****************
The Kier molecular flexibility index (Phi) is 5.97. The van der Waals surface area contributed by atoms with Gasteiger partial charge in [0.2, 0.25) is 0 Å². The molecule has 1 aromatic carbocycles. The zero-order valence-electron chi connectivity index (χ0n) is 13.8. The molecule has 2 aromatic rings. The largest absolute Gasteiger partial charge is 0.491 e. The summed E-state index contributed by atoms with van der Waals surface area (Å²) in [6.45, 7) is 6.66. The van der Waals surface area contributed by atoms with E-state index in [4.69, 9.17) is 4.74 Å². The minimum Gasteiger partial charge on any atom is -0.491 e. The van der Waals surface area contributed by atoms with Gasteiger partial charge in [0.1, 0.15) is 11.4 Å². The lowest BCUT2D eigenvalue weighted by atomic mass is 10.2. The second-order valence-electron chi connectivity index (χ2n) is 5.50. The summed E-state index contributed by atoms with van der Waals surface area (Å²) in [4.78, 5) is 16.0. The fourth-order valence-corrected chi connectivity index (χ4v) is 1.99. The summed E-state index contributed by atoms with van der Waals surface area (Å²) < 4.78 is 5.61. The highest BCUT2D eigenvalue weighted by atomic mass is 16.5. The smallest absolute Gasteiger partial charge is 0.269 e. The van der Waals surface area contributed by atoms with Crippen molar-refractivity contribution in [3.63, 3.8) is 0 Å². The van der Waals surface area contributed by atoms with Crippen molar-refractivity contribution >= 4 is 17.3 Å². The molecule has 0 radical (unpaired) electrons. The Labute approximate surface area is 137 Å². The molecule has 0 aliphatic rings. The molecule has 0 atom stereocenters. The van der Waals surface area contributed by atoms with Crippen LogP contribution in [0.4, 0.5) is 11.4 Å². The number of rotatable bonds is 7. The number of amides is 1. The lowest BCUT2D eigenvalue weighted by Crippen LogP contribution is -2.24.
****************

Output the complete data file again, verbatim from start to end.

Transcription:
The Kier molecular flexibility index (Phi) is 5.97. The van der Waals surface area contributed by atoms with Gasteiger partial charge in [0.2, 0.25) is 0 Å². The molecule has 1 aromatic carbocycles. The zero-order valence-electron chi connectivity index (χ0n) is 13.8. The molecule has 2 aromatic rings. The largest absolute Gasteiger partial charge is 0.491 e. The summed E-state index contributed by atoms with van der Waals surface area (Å²) in [6.45, 7) is 6.66. The van der Waals surface area contributed by atoms with E-state index in [4.69, 9.17) is 4.74 Å². The minimum Gasteiger partial charge on any atom is -0.491 e. The van der Waals surface area contributed by atoms with Gasteiger partial charge in [0.1, 0.15) is 11.4 Å². The lowest BCUT2D eigenvalue weighted by atomic mass is 10.2. The second-order valence-electron chi connectivity index (χ2n) is 5.50. The summed E-state index contributed by atoms with van der Waals surface area (Å²) in [4.78, 5) is 16.0. The fourth-order valence-corrected chi connectivity index (χ4v) is 1.99. The summed E-state index contributed by atoms with van der Waals surface area (Å²) < 4.78 is 5.61. The highest BCUT2D eigenvalue weighted by atomic mass is 16.5. The smallest absolute Gasteiger partial charge is 0.269 e. The van der Waals surface area contributed by atoms with Crippen molar-refractivity contribution in [3.63, 3.8) is 0 Å². The van der Waals surface area contributed by atoms with Crippen molar-refractivity contribution >= 4 is 17.3 Å². The molecule has 0 radical (unpaired) electrons. The Labute approximate surface area is 137 Å². The molecule has 0 aliphatic rings. The molecule has 0 atom stereocenters. The van der Waals surface area contributed by atoms with Crippen LogP contribution in [0.4, 0.5) is 11.4 Å². The number of rotatable bonds is 7. The number of amides is 1. The lowest BCUT2D eigenvalue weighted by Crippen LogP contribution is -2.24.